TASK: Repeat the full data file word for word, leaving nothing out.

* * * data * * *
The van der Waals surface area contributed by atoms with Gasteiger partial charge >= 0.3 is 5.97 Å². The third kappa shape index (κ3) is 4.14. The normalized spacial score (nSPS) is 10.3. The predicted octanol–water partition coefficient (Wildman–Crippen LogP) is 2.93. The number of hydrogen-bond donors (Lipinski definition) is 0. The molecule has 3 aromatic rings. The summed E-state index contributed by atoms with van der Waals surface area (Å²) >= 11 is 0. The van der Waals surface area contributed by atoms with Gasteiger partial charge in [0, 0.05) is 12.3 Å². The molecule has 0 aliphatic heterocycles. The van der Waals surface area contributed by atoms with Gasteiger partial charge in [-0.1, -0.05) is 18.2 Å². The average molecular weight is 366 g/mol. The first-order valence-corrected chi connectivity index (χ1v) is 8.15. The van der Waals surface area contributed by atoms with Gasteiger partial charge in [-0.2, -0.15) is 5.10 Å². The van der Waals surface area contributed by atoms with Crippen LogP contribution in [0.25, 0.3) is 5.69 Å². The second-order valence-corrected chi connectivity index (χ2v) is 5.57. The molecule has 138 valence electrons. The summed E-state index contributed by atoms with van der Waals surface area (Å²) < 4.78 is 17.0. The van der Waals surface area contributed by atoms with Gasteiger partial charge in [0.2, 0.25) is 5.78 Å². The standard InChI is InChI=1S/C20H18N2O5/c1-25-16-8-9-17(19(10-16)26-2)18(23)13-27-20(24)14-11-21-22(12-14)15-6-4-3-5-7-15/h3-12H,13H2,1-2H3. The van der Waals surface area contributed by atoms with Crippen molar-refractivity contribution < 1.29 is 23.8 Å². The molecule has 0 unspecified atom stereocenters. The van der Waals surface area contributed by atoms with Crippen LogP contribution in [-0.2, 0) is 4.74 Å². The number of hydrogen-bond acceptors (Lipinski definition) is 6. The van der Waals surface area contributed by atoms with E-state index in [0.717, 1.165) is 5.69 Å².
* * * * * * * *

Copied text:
The van der Waals surface area contributed by atoms with Gasteiger partial charge >= 0.3 is 5.97 Å². The third kappa shape index (κ3) is 4.14. The normalized spacial score (nSPS) is 10.3. The predicted octanol–water partition coefficient (Wildman–Crippen LogP) is 2.93. The number of hydrogen-bond donors (Lipinski definition) is 0. The molecule has 3 aromatic rings. The summed E-state index contributed by atoms with van der Waals surface area (Å²) >= 11 is 0. The van der Waals surface area contributed by atoms with Gasteiger partial charge in [0, 0.05) is 12.3 Å². The molecule has 0 aliphatic heterocycles. The van der Waals surface area contributed by atoms with Gasteiger partial charge in [-0.1, -0.05) is 18.2 Å². The average molecular weight is 366 g/mol. The first-order valence-corrected chi connectivity index (χ1v) is 8.15. The van der Waals surface area contributed by atoms with Gasteiger partial charge in [-0.2, -0.15) is 5.10 Å². The van der Waals surface area contributed by atoms with Crippen LogP contribution in [0.25, 0.3) is 5.69 Å². The second-order valence-corrected chi connectivity index (χ2v) is 5.57. The molecule has 138 valence electrons. The summed E-state index contributed by atoms with van der Waals surface area (Å²) < 4.78 is 17.0. The van der Waals surface area contributed by atoms with Gasteiger partial charge in [0.2, 0.25) is 5.78 Å². The standard InChI is InChI=1S/C20H18N2O5/c1-25-16-8-9-17(19(10-16)26-2)18(23)13-27-20(24)14-11-21-22(12-14)15-6-4-3-5-7-15/h3-12H,13H2,1-2H3. The van der Waals surface area contributed by atoms with Crippen molar-refractivity contribution < 1.29 is 23.8 Å². The molecule has 0 unspecified atom stereocenters. The van der Waals surface area contributed by atoms with Crippen LogP contribution in [-0.2, 0) is 4.74 Å². The number of hydrogen-bond acceptors (Lipinski definition) is 6. The van der Waals surface area contributed by atoms with E-state index in [0.717, 1.165) is 5.69 Å².